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How BUFFY THE VAMPIRE SLAYER Depicted One Of TV’s First Lesbian Relationships

How BUFFY THE VAMPIRE SLAYER Depicted One Of TV’s First Lesbian Relationships

In March of 1997, the very first episode of Joss Whedon‘s horror-comedy Buffy the Vampire Slayer aired on the WB. Ostensibly, it was about a teenage girl who is chosen by supernatural means to fight the forces of darkness which, on more than one occasion, would manifest as a giant snake–in other words, it didn’t seem like a particularly serious show. But for seven seasons, Buffy would prove to be a poignant coming-of-age tale, and one of the best shows in TV history when it came to realistically depicting trauma, friendship, loyalty, love, and loss.

Of no small significance is also this fact: Buffy the Vampire Slayer was one of first TV shows to depict a naturally progressing relationship between two women that wasn’t for ratings and wasn’t a punchline. For many young viewers, this was the first time they had ever seen gay characters fall in love and find acceptance among their peers. Even 20 years later–in a world with shows like Sense8 and Orange is the New Black–the multi-season romance between Willow Rosenberg and Tara Maclay resonates.

I was a bit young for Buffy in 1997, but began watching out-of-order season 3 re-runs the summer before I entered 8th grade. I was hooked on the show’s campiness and couldn’t wait for season 4 to premiere come fall. At that point in time, I lived in an isolated, conservative Midwestern town with a population of 4,000, where I didn’t know a single out gay person.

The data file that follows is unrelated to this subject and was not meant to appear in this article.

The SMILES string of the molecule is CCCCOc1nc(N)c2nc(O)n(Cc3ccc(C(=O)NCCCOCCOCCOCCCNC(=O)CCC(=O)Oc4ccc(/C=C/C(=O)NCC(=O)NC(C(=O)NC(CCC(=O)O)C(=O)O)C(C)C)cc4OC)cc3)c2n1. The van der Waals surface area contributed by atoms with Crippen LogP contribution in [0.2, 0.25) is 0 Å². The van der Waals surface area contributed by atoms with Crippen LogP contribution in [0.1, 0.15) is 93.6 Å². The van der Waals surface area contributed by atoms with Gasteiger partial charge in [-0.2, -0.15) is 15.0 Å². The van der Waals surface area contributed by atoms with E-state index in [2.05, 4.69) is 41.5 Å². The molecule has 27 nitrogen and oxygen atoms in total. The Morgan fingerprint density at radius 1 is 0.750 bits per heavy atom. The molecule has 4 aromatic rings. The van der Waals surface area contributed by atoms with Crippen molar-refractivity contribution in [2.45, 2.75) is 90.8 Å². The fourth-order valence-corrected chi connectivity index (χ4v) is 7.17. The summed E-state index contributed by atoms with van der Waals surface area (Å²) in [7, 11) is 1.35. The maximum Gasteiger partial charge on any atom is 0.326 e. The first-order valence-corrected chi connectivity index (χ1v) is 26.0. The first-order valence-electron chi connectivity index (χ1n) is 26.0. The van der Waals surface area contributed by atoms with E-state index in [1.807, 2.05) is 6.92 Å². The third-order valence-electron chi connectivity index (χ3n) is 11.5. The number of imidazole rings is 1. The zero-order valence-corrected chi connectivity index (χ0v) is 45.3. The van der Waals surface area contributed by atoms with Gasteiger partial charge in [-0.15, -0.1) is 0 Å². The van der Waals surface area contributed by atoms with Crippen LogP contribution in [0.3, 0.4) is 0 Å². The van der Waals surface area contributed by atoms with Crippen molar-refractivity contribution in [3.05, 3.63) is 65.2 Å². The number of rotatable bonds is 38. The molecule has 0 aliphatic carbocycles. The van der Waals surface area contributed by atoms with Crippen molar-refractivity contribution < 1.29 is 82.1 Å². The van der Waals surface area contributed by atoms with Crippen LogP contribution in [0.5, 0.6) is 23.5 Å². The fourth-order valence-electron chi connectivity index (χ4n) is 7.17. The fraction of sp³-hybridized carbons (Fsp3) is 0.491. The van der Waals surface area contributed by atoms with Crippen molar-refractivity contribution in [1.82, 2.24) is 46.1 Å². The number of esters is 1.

Buffy cast

When we meet the eponymous Buffy Summers (Sarah Michelle Gellar), she’s both a Slayer and a student at Sunnydale High. Buffy soon befriends students Xander Harris (Nicholas Brendon) and Willow Rosenberg (Alyson Hannigan). These three major characters appear in nearly all 144 episodes of the series, and together, save the world and each other time and time again.

Willow was introduced to me as shy, studious, and socially awkward teen who has fallen in love with Oz (Seth Green), a fellow student who is also, as it turns out, a werewolf. In season 4, the gang moves from Sunnydale High to UC Sunnydale. Six episodes in, Oz leaves Willow to deal with some inner werewolf turmoil. Show creator Joss Whedon has explained the breakup was not planned, but was written into the show because Green expressed a desire to pursue a film career instead.

Still reeling from Oz’s sudden departure, Willow attends a college Wicca group to further explore witchcraft in the tenth episode, “Hush.” Only one other student at the meeting, Tara Maclay (Amber Benson), is interested in actual magic. They meet again when hiding from the monster-of-the-week in a laundry room on campus together. Willow tries to use her powers to barricade the door with a heavy vending machine, but is unable to do so alone. Tara takes Willow’s hand and, by their powers combined, they fling the machine across the room. It’s a strikingly intimate moment, though not a romantic one.

Willow and Tara cast their first spell. (Photo via Warner Brothers)

Given their shared interest in magic, the pair begin hanging out a lot. Over the course of several episodes, while other characters engage in overtly sexual groping sessions, Willow and Tara regularly meet in Tara’s candelit dorm room to practice spells. In “Goodbye Iowa,” Willow tells Tara that she doesn’t come over just to do spells, but because she likes spending time with her. However, Tara admits, “I’ve been thinking about that last spell we did all day.”

In “Who Are You?”, the pair perform a difficult spell to conjure a mystical object. The spell’s energy knocks them both on the their backs, with much sweatiness and heavy breathing. In part, Whedon stated that the magic subbed for physical intimacy in their burgeoning romance due to the network’s reluctance to show the women kissing.